The Vadodara City Police, in the Indian state of Gujarat, is planning to use Clearview AI’s controversial facial recognition software in public places such as railway stations and bus depots, and to track “property offenders”, Joint Commissioner of Vadodara City Police, KG Bhati, told MediaNama. The department had “piloted” the software “earlier this year”, Bhati said, but did not specify when, for how long, and for what purpose, or when they would start using the service. Another high-ranking official from the police department told MediaNama, on the condition of anonymity, that the software could be used in CCTVs installed at “specific locations” in the city.
“We are planning to use the facial recognition software at public places, so that as soon as any offender passes through it, it would flash a message,” Bhati told us. He said that the plan to use the service is currently under process, but the “police department is very much planning to use it”.
Clearview AI’s software is similar to those being used by other police departments in India; once you feed a person’s image into it, it will pull out all matching faces from its database. The software pulls facial data from all publicly available images online, including from Twitter, Facebook, Google, Instagram, YouTube, news articles, and more. The result is a database of unprecedented scale — over 3 billion images to be exact — to readily identify any person walking on the street, with just a single image. US law enforcement and police have used its app to help solve shoplifting, identity theft, credit card fraud, murder and child sexual exploitation cases, the New York Times had reported.
Vadodara police’s use of the software possibly means that Clearview AI’s software has now been trained to identify Indian/brown faces. Telangana police used TSCOP, an app which includes fingerprint and facial data of several criminals, to identify what it calls “potential suspects”. Tamil Nadu Police uses a similar service called FaceTagr. Delhi police — infamous for using disproportionate force on the public — uses Innefu’s facial recognition software, and has deployed it to screen people at PM Narendra Modi’s recent rally.
The Vadodara City Police department is planning to use a facial recognition system when India doesn’t have a data protection law. The Personal Data Protection Bill, 2019, which is currently being deliberated upon by a Joint Parliamentary Committee, has carved out exemptions for government agencies to adhere to provisions of the Bill.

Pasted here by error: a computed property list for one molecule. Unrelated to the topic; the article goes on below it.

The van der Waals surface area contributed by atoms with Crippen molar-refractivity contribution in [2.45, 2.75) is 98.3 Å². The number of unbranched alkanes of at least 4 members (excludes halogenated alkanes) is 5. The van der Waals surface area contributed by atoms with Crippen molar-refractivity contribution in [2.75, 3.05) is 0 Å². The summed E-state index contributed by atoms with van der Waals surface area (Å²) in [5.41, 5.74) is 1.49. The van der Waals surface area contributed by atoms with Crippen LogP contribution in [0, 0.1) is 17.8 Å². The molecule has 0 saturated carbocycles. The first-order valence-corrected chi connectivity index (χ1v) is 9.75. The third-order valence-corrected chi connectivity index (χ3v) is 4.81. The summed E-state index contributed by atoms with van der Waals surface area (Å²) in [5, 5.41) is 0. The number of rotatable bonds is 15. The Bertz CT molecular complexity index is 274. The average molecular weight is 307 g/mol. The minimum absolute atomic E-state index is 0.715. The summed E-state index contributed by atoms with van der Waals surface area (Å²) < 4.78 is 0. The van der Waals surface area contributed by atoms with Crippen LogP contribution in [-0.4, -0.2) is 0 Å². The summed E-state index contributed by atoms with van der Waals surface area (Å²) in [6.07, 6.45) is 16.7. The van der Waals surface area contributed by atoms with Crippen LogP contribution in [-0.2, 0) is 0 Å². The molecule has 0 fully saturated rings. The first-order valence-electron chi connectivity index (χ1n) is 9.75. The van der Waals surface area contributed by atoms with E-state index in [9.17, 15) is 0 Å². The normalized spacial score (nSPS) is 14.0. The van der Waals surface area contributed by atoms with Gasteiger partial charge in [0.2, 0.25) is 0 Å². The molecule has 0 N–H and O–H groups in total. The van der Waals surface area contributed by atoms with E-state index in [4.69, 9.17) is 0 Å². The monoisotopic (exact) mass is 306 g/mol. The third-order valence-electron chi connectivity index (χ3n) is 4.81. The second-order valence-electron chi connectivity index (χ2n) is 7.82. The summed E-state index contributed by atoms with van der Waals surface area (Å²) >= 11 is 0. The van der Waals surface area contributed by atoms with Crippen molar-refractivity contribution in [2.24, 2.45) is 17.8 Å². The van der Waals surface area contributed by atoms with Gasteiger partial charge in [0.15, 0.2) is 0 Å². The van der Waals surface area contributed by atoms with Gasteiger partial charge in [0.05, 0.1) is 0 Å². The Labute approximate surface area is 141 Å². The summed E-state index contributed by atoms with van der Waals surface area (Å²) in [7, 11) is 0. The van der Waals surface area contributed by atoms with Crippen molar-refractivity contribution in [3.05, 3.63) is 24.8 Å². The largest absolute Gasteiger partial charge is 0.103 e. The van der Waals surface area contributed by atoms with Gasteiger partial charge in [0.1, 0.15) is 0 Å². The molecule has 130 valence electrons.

We reached out to the Vadodara City Police after BuzzFeed News reported that law enforcement agencies, government bodies and police forces in 27 countries, including India, were using Clearview AI’s facial recognition software. The report said that the Vadodara City Police signed up for the software in January 2020, and has performed a handful of searches.
The report also highlighted that US Immigration and Customs Enforcement, the Department of Justice, the FBI, Macy’s, and Best Buy were among the 2,228 law enforcement departments, government agencies, and private companies using Clearview AI’s service. In total, these entities have reportedly performed nearly 500,000 searches, all of which are logged by Clearview AI.
This comes after Clearview AI’s entire client list was stolen, which could potentially include data related to the Vadodara City police as well. BuzzFeed’s revelations also go on to show that Clearview AI’s client list includes both government and private entities, which contradicts the company’s claims that its service is only used by law enforcement agencies and “select security professionals”.
Clearview AI scrapes facial images from the public internet
Clearview AI had first come under the scanner when New York Times reported in January that the service was built by collecting images from across the web, taking them from Facebook, Instagram, Twitter, news sites, and more. Following the revelation, Twitter had sent a cease and desist letter to Clearview AI, asking it to stop scraping content from the platform, and delete existing photos it had stored, followed by similar notices by Google, YouTube and Facebook.
Hoan Ton-That, Clearview AI’s CEO, in an interview with CNN Business said that the images are scraped only from “publicly available resources”. However, it doesn’t remove such images from the database, in case some photos are made private later on, as was found in a demonstration of the app in that very interview.
In an earlier interview with CBS, Ton-That had called his company a “search engine for faces”, and argued that Google can also pull information from different websites, and if resources are public and are available on Google, they can also be present on Clearview’s app. He further argued that it is Clearview AI’s First Amendment right to access public data.